U.S. Secretary of State Hillary Clinton said there would be
no let up in sanctions against Iran, even as talks continue.
"As we lay the groundwork for these talks, we will keep up
the pressure as part of our dual-track approach," she told
reporters in Washington hours after the talks ended in Baghdad.
"All of our sanctions will remain in place and continue to move
forward during this period."
The senior U.S. official said the six powers were going to
try to advance the talks "as fast as we can". But it was too
early to talk about technical level or expert meetings because
the political issues still needed to be clarified.
The official said sanctions coming into effect in coming
weeks would increase leverage on Iran in the negotiations.
"Maximum pressure is not yet being felt by Iran," the
official said, adding there were many other potential sanctions
that remained to be employed.
WORRIES ABOUT WAR
The powers want Iran to send its more highly refined uranium
abroad and close an underground plant devoted to 20 percent
enrichment which is largely invulnerable to air strikes.
In return, the United States, Russia, China, France, Britain
and Germany have offered fuel to keep Iran's medical isotope
reactor running, assistance in nuclear safety and an end to an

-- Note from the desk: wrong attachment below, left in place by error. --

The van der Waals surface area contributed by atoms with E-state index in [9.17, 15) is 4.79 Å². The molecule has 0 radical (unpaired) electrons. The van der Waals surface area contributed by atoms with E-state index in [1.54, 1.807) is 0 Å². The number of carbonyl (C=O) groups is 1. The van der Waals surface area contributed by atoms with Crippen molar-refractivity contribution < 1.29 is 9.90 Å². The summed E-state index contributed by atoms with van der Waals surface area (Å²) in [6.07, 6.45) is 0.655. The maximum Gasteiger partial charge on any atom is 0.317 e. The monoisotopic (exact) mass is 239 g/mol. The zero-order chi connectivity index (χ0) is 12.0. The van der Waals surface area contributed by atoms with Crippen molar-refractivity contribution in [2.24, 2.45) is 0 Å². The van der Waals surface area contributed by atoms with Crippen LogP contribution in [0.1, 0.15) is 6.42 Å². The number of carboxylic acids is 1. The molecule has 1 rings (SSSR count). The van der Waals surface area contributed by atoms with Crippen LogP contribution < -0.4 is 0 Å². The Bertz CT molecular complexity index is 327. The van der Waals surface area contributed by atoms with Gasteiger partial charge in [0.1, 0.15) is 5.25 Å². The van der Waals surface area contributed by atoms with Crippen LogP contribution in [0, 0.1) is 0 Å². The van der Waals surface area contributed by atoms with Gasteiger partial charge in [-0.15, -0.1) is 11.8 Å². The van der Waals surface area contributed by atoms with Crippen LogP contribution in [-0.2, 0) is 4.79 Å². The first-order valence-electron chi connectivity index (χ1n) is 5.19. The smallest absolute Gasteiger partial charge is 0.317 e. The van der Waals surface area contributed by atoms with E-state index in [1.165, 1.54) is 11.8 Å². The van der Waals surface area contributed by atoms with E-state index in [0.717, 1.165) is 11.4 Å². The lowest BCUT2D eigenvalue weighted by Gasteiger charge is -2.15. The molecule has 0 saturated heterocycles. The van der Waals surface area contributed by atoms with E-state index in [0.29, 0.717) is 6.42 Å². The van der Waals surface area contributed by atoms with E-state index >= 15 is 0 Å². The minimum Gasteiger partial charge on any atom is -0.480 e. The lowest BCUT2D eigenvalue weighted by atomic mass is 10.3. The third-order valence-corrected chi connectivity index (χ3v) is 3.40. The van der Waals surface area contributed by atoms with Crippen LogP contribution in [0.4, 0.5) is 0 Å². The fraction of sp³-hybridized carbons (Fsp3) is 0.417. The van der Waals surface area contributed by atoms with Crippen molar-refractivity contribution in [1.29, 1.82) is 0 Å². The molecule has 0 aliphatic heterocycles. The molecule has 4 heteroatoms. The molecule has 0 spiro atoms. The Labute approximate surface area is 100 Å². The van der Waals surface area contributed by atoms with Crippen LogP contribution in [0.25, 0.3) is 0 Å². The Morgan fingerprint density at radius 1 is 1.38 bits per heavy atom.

embargo on spare parts for Iran's ageing civilian aircraft.
Rising tension over the past year has pushed global oil
prices upwards as the West has broadened sanctions to bar Iran's
crude exports and the spectre of Middle East war has increased
with the threat of possible Israeli strikes on Iran's nuclear
Israel is believed to be the only Middle East country with
nuclear weapons but regards Iran's nuclear aspirations as a
mortal threat given its calls for the demise of the Jewish
Iran, the world's No. 5 oil exporter, says it is enriching
uranium only in order to generate electricity to serve the needs
of a burgeoning population, and for a medical research reactor.
The Islamic Republic has repeatedly ruled out suspending all
enrichment as called for by several U.N. Security Council
resolutions, saying nuclear energy is a matter of national
sovereignty and pride in technological progress.
(Additional reporting by Patrick Markey and William Maclean in
Baghdad, Marcus George and Isabel Coles in Dubai, Zahra
Hosseinian in Zurich, Fredrik Dahl in Vienna and Paul Eckert in
Washington; Writing by Mark Heinrich and Jon Hemming; Editing by
Angus MacSwan and Giles Elgood)